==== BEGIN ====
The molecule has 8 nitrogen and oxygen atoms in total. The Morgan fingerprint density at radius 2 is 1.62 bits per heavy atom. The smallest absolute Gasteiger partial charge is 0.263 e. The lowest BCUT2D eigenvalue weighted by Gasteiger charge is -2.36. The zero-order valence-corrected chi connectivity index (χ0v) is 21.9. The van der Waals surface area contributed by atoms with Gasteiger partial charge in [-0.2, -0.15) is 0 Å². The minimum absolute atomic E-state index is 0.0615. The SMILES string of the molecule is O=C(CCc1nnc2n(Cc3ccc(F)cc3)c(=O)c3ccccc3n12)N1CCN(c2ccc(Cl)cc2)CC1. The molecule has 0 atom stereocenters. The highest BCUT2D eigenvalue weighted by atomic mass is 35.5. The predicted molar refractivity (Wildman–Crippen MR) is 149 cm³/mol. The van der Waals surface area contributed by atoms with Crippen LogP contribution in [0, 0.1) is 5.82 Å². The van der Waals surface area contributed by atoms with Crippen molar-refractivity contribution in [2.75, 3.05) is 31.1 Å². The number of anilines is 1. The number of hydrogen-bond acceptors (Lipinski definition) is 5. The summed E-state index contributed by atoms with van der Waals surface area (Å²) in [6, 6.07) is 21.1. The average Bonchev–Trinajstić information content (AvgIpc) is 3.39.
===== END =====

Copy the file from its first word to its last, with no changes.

The molecule has 8 nitrogen and oxygen atoms in total. The Morgan fingerprint density at radius 2 is 1.62 bits per heavy atom. The smallest absolute Gasteiger partial charge is 0.263 e. The lowest BCUT2D eigenvalue weighted by Gasteiger charge is -2.36. The zero-order valence-corrected chi connectivity index (χ0v) is 21.9. The van der Waals surface area contributed by atoms with Gasteiger partial charge in [-0.2, -0.15) is 0 Å². The minimum absolute atomic E-state index is 0.0615. The SMILES string of the molecule is O=C(CCc1nnc2n(Cc3ccc(F)cc3)c(=O)c3ccccc3n12)N1CCN(c2ccc(Cl)cc2)CC1. The molecule has 0 atom stereocenters. The highest BCUT2D eigenvalue weighted by atomic mass is 35.5. The predicted molar refractivity (Wildman–Crippen MR) is 149 cm³/mol. The van der Waals surface area contributed by atoms with Crippen LogP contribution in [0, 0.1) is 5.82 Å². The van der Waals surface area contributed by atoms with Crippen molar-refractivity contribution in [2.75, 3.05) is 31.1 Å². The number of anilines is 1. The number of hydrogen-bond acceptors (Lipinski definition) is 5. The summed E-state index contributed by atoms with van der Waals surface area (Å²) in [6, 6.07) is 21.1. The average Bonchev–Trinajstić information content (AvgIpc) is 3.39.